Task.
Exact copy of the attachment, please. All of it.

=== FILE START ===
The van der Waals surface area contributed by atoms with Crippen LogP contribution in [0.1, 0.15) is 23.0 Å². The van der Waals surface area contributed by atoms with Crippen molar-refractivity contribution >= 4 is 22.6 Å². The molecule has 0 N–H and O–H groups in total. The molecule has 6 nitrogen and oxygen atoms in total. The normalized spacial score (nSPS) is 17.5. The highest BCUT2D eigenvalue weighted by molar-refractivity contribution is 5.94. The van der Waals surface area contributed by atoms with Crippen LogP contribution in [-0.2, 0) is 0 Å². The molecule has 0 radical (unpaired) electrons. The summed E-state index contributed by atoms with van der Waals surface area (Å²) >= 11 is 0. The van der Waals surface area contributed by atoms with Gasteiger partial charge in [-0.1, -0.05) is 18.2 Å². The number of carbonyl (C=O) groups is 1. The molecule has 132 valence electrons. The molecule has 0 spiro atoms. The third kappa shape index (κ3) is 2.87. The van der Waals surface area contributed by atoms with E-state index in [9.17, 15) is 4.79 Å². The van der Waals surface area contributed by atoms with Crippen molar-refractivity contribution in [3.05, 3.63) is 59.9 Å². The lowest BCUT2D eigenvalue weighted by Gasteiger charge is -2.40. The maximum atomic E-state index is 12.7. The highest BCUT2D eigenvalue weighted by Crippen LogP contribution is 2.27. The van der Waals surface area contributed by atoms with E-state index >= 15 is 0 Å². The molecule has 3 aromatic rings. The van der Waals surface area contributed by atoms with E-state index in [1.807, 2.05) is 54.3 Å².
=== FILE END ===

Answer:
The van der Waals surface area contributed by atoms with Crippen LogP contribution in [0.1, 0.15) is 23.0 Å². The van der Waals surface area contributed by atoms with Crippen molar-refractivity contribution >= 4 is 22.6 Å². The molecule has 0 N–H and O–H groups in total. The molecule has 6 nitrogen and oxygen atoms in total. The normalized spacial score (nSPS) is 17.5. The highest BCUT2D eigenvalue weighted by molar-refractivity contribution is 5.94. The van der Waals surface area contributed by atoms with Crippen LogP contribution in [-0.2, 0) is 0 Å². The molecule has 0 radical (unpaired) electrons. The summed E-state index contributed by atoms with van der Waals surface area (Å²) >= 11 is 0. The van der Waals surface area contributed by atoms with Gasteiger partial charge in [-0.1, -0.05) is 18.2 Å². The number of carbonyl (C=O) groups is 1. The molecule has 132 valence electrons. The molecule has 0 spiro atoms. The third kappa shape index (κ3) is 2.87. The van der Waals surface area contributed by atoms with E-state index in [9.17, 15) is 4.79 Å². The van der Waals surface area contributed by atoms with Crippen molar-refractivity contribution in [3.05, 3.63) is 59.9 Å². The lowest BCUT2D eigenvalue weighted by Gasteiger charge is -2.40. The maximum atomic E-state index is 12.7. The highest BCUT2D eigenvalue weighted by Crippen LogP contribution is 2.27. The van der Waals surface area contributed by atoms with E-state index >= 15 is 0 Å². The molecule has 3 aromatic rings. The van der Waals surface area contributed by atoms with E-state index in [1.807, 2.05) is 54.3 Å².